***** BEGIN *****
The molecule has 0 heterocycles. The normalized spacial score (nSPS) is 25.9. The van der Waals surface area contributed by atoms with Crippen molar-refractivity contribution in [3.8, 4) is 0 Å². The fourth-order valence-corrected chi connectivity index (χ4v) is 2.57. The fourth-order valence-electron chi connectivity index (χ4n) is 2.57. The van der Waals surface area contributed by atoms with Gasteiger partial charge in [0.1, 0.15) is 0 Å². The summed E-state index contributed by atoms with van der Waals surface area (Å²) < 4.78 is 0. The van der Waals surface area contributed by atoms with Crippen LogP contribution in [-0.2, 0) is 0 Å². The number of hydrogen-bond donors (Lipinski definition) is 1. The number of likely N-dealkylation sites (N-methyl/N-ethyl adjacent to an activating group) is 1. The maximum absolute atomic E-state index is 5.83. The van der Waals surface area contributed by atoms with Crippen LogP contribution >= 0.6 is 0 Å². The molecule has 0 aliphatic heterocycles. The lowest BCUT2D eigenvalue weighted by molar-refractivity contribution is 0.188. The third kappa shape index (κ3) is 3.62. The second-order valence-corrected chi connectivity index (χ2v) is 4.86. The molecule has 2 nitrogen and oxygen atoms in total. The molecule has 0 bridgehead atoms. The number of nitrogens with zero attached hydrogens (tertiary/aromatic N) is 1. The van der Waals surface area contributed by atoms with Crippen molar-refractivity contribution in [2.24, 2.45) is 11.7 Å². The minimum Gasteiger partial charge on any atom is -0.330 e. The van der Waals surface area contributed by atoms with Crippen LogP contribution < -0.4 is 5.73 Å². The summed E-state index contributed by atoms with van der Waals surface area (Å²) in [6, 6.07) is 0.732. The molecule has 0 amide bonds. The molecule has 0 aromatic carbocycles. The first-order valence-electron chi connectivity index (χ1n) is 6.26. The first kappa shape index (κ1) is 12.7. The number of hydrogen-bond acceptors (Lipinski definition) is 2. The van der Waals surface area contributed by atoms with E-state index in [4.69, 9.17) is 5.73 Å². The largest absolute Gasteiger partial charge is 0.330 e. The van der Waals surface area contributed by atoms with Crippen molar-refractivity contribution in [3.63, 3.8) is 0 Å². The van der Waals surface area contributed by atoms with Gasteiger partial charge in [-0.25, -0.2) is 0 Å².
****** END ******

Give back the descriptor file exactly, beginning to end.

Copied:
The molecule has 0 heterocycles. The normalized spacial score (nSPS) is 25.9. The van der Waals surface area contributed by atoms with Crippen molar-refractivity contribution in [3.8, 4) is 0 Å². The fourth-order valence-corrected chi connectivity index (χ4v) is 2.57. The fourth-order valence-electron chi connectivity index (χ4n) is 2.57. The van der Waals surface area contributed by atoms with Gasteiger partial charge in [0.1, 0.15) is 0 Å². The summed E-state index contributed by atoms with van der Waals surface area (Å²) < 4.78 is 0. The van der Waals surface area contributed by atoms with Crippen LogP contribution in [-0.2, 0) is 0 Å². The number of hydrogen-bond donors (Lipinski definition) is 1. The number of likely N-dealkylation sites (N-methyl/N-ethyl adjacent to an activating group) is 1. The maximum absolute atomic E-state index is 5.83. The van der Waals surface area contributed by atoms with Crippen LogP contribution >= 0.6 is 0 Å². The molecule has 0 aliphatic heterocycles. The lowest BCUT2D eigenvalue weighted by molar-refractivity contribution is 0.188. The third kappa shape index (κ3) is 3.62. The second-order valence-corrected chi connectivity index (χ2v) is 4.86. The molecule has 2 nitrogen and oxygen atoms in total. The molecule has 0 bridgehead atoms. The number of nitrogens with zero attached hydrogens (tertiary/aromatic N) is 1. The van der Waals surface area contributed by atoms with Crippen molar-refractivity contribution in [2.24, 2.45) is 11.7 Å². The minimum Gasteiger partial charge on any atom is -0.330 e. The van der Waals surface area contributed by atoms with Crippen LogP contribution < -0.4 is 5.73 Å². The summed E-state index contributed by atoms with van der Waals surface area (Å²) in [6, 6.07) is 0.732. The molecule has 0 amide bonds. The molecule has 0 aromatic carbocycles. The first-order valence-electron chi connectivity index (χ1n) is 6.26. The first kappa shape index (κ1) is 12.7. The number of hydrogen-bond acceptors (Lipinski definition) is 2. The van der Waals surface area contributed by atoms with E-state index in [4.69, 9.17) is 5.73 Å². The largest absolute Gasteiger partial charge is 0.330 e. The van der Waals surface area contributed by atoms with Crippen molar-refractivity contribution in [3.63, 3.8) is 0 Å². The van der Waals surface area contributed by atoms with Gasteiger partial charge in [-0.25, -0.2) is 0 Å².